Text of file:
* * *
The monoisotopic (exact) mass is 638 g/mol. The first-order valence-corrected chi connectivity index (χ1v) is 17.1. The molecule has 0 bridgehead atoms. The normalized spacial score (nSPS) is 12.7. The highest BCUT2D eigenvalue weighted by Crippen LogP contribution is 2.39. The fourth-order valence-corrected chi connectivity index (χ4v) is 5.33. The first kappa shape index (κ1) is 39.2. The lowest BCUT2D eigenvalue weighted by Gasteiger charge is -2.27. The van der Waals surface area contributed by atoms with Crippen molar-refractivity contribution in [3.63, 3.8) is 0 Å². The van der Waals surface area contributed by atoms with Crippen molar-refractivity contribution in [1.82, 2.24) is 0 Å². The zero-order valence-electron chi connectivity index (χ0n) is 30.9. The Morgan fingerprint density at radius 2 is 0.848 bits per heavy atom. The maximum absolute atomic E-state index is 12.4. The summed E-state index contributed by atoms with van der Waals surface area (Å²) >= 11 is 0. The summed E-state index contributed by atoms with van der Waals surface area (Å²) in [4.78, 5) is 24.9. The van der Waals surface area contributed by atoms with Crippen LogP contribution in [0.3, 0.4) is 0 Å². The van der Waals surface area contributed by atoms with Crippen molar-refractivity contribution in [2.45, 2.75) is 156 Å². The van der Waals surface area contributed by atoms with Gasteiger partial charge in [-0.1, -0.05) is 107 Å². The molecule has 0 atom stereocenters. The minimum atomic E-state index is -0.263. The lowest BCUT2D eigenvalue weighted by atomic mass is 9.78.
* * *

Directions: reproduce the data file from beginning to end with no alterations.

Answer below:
The monoisotopic (exact) mass is 638 g/mol. The first-order valence-corrected chi connectivity index (χ1v) is 17.1. The molecule has 0 bridgehead atoms. The normalized spacial score (nSPS) is 12.7. The highest BCUT2D eigenvalue weighted by Crippen LogP contribution is 2.39. The fourth-order valence-corrected chi connectivity index (χ4v) is 5.33. The first kappa shape index (κ1) is 39.2. The lowest BCUT2D eigenvalue weighted by Gasteiger charge is -2.27. The van der Waals surface area contributed by atoms with Crippen molar-refractivity contribution in [3.63, 3.8) is 0 Å². The van der Waals surface area contributed by atoms with Crippen molar-refractivity contribution in [1.82, 2.24) is 0 Å². The zero-order valence-electron chi connectivity index (χ0n) is 30.9. The Morgan fingerprint density at radius 2 is 0.848 bits per heavy atom. The maximum absolute atomic E-state index is 12.4. The summed E-state index contributed by atoms with van der Waals surface area (Å²) >= 11 is 0. The summed E-state index contributed by atoms with van der Waals surface area (Å²) in [4.78, 5) is 24.9. The van der Waals surface area contributed by atoms with Crippen LogP contribution in [0.3, 0.4) is 0 Å². The van der Waals surface area contributed by atoms with Crippen molar-refractivity contribution in [2.45, 2.75) is 156 Å². The van der Waals surface area contributed by atoms with Gasteiger partial charge in [-0.1, -0.05) is 107 Å². The molecule has 0 atom stereocenters. The minimum atomic E-state index is -0.263. The lowest BCUT2D eigenvalue weighted by atomic mass is 9.78.